Sokoudjou has won two straight in Bellator. | Dave Mandel/Sherdog.com
For many, a restroom is a spot for temporary refuge and reflection, but for Rameau Thierry Sokoudjou, it’s is a place where he (reluctantly) relives past glory.
It has been nearly eight years since “The African Assassin” burst upon the mixed martial arts scene with back-to-back first-round knockouts of Antonio Rogerio Nogueira and Ricardo Arona in Pride Fighting Championships. While he never quite met the expectations that arrived as a result of those two improbable triumphs, Sokoudjou has etched a permanent place in the sport’s colorful history.
Over the years, his 15 minutes of fame has led to a number of awkward conversations and unsanitary handshakes with inebriated fans in public urinals. Sokoudjou has seen the scenario play out far too many times.
“Don’t make me go there, man,” Sokoudjou told Sherdog.com. “That’s why sometimes I want to go to the bathroom, but when I think about it, I will run into a drunk dude who will try to shake my hand and try to be so friendly and try to hug [me]. It’s just sometimes scary, man.”
With an imposing physique, knockout power, and a pair of signature victories under his belt, Sokoudjou was the one scaring people early in his career. However, the Team Quest member has been consistently inconsistent since then, racking up two-fight streaks in both directions with equal aplomb.
He is currently trending upward, having won back-to-back fights ahead of a light heavyweight showdown with former title challenger Linton Vassell at Bellator 134 on Friday at the Mohegan Sun Arena in Uncasville, Conn.
And although it seems as though Sokoudjou has been around forever, he is only 30 years old. He laughs heartily when reminded of this fact and admits that making a run at Bellator gold would be nice.
“Whoever is a fighter today wants to be called the best, and whoever is called the best usually has the belt,” he said. “Eventually I want to get a belt somewhere [to put] in the living room. But for now, that’s not gonna happen until I prove that I’m ready for it.”
In addition to Nogueira and Arona, Sokoudjou has faced the likes of Glover Teixeira, Lyoto Machida, Renato Sobral, Bob Sapp, Gegard Mousasi, Ikuhisa Minowa, Dave Herman, Houston Alexander, Jan Blachowicz and Ryan Jimmo over the course of a 28-bout pro career. That’s what making a strong initial impression will get you: a future 205-pound UFC champion (Machida) in your Octagon debut.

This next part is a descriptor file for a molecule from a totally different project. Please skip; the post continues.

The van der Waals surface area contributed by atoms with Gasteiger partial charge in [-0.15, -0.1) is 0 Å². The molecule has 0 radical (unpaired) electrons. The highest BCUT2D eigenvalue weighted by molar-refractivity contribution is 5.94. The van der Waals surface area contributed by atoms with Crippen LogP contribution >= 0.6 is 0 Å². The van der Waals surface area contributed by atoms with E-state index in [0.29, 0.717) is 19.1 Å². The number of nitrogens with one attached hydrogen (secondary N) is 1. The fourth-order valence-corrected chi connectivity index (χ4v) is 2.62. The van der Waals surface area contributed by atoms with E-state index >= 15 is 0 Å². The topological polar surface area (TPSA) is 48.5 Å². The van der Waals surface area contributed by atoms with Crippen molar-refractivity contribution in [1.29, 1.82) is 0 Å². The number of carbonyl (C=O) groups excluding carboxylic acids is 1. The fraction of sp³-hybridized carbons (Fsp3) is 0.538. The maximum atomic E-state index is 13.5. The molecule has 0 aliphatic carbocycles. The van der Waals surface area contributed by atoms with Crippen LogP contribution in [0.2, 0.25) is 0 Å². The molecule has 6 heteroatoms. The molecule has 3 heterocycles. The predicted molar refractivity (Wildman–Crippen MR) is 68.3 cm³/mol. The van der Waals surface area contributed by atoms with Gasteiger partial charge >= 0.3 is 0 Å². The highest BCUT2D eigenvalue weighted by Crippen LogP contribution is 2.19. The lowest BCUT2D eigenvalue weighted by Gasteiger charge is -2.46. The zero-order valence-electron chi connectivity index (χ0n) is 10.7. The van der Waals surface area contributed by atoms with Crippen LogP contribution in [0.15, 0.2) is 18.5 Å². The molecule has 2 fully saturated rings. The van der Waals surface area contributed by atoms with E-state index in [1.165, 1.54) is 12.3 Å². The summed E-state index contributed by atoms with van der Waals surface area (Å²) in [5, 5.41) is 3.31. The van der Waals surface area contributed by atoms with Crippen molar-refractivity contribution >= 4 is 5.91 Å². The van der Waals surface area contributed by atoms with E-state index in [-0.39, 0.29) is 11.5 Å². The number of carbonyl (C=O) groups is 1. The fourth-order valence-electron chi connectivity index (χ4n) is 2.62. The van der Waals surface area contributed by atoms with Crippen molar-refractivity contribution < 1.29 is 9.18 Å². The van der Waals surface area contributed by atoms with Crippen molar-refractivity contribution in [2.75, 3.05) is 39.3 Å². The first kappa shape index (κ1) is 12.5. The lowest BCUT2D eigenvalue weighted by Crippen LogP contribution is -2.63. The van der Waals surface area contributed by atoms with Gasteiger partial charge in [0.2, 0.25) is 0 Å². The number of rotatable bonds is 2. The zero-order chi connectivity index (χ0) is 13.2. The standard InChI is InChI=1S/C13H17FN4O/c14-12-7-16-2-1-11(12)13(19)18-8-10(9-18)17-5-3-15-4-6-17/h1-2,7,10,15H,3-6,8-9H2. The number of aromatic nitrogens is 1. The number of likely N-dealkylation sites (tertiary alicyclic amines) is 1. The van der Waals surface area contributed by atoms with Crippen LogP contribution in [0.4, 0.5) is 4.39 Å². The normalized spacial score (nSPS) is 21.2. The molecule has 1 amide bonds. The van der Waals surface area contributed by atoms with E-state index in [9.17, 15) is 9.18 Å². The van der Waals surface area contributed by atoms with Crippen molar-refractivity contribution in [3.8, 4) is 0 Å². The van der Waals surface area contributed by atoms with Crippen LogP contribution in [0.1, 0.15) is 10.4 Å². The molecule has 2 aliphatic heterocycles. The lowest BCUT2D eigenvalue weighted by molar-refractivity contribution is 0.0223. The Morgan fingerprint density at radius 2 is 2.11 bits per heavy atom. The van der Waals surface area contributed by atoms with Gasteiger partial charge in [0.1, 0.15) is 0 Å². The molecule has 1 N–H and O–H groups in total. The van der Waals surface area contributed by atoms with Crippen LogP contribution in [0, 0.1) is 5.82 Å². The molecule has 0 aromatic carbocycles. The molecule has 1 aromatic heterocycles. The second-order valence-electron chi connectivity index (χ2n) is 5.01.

“At the time I knew I was one of the baddest guys on the planet. I told them, ‘Hey I don’t care who it is, send me who you have and I’ll be ready.’ I was just in that state of mind where I believed in myself,” he said. “My training should have been a little different. As a fighter I’m never gonna back down from a fight.”
Sokoudjou’s ups and downs have caused that confidence to waver at times. When that happens, he goes back and watches the footage of his two greatest triumphs. A little positive reinforcement never hurts.
“I still [look at it] like, ‘Wow, I can’t believe I beat these guys,’” he said. “Some days when I have tough training and I get beat up a little too much that’s what I do: I go back and try to see what I did and what worked that I did.
“I know I did it once, so I can do it again. It kind of helps me go through hard days of training and when I doubt myself here and there.”
Sokoudjou has no regrets about the path he has taken. For all his peaks and valleys, there is still time to make an impact in Bellator’s light heavyweight division. If there were mistakes he might have made in the past, he sure isn’t dwelling on them.
“I’m not gonna say ‘mistake’ because everything happens for a reason,” Sokoudjou said. “You realize this is the way things go in life and business. If you try, you fail. You might start strong and finish at the bad end. It’s just the way it is. It’s not a bad day.”
And for the most part, Sokoudjou doesn’t mind talking about the past – especially his signature victories. Without them, those dreaded bathroom encounters wouldn’t even be a concern. It’s nice to be remembered, even under somewhat uncomfortable circumstances.
“Without the fans, I wouldn’t be here today, so I never feel like I’m being asked the same question too many times,” he said. “They are the [ones] that pay our bills, and if you don’t respect them and at least give them one or two minutes of your time, you’re in the wrong sport.”